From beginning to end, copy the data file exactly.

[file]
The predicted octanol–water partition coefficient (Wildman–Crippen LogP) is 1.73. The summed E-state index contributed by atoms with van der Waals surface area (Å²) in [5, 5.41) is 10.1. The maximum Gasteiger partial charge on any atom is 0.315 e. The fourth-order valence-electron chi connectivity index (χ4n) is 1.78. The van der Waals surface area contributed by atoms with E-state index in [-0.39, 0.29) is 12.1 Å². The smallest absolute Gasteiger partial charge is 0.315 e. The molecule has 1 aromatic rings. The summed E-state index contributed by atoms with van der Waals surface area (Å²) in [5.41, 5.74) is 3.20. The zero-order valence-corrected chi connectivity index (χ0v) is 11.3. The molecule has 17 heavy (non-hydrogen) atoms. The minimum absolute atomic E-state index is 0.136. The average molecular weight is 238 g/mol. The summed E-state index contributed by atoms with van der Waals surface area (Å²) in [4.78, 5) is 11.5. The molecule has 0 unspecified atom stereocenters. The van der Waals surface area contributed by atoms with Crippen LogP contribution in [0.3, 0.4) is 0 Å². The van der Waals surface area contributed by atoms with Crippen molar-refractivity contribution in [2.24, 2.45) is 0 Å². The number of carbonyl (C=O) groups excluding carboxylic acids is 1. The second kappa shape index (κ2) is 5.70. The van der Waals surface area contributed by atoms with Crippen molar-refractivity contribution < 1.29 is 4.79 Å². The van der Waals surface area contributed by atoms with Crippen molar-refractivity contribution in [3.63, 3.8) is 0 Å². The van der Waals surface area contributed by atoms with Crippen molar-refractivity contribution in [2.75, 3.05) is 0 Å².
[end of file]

The predicted octanol–water partition coefficient (Wildman–Crippen LogP) is 1.73. The summed E-state index contributed by atoms with van der Waals surface area (Å²) in [5, 5.41) is 10.1. The maximum Gasteiger partial charge on any atom is 0.315 e. The fourth-order valence-electron chi connectivity index (χ4n) is 1.78. The van der Waals surface area contributed by atoms with E-state index in [-0.39, 0.29) is 12.1 Å². The smallest absolute Gasteiger partial charge is 0.315 e. The molecule has 1 aromatic rings. The summed E-state index contributed by atoms with van der Waals surface area (Å²) in [5.41, 5.74) is 3.20. The zero-order valence-corrected chi connectivity index (χ0v) is 11.3. The molecule has 17 heavy (non-hydrogen) atoms. The minimum absolute atomic E-state index is 0.136. The average molecular weight is 238 g/mol. The summed E-state index contributed by atoms with van der Waals surface area (Å²) in [4.78, 5) is 11.5. The molecule has 0 unspecified atom stereocenters. The van der Waals surface area contributed by atoms with Crippen LogP contribution in [0.3, 0.4) is 0 Å². The van der Waals surface area contributed by atoms with Crippen molar-refractivity contribution in [2.24, 2.45) is 0 Å². The number of carbonyl (C=O) groups excluding carboxylic acids is 1. The second kappa shape index (κ2) is 5.70. The van der Waals surface area contributed by atoms with Crippen molar-refractivity contribution < 1.29 is 4.79 Å². The van der Waals surface area contributed by atoms with Crippen molar-refractivity contribution in [3.63, 3.8) is 0 Å². The van der Waals surface area contributed by atoms with Crippen molar-refractivity contribution in [2.75, 3.05) is 0 Å².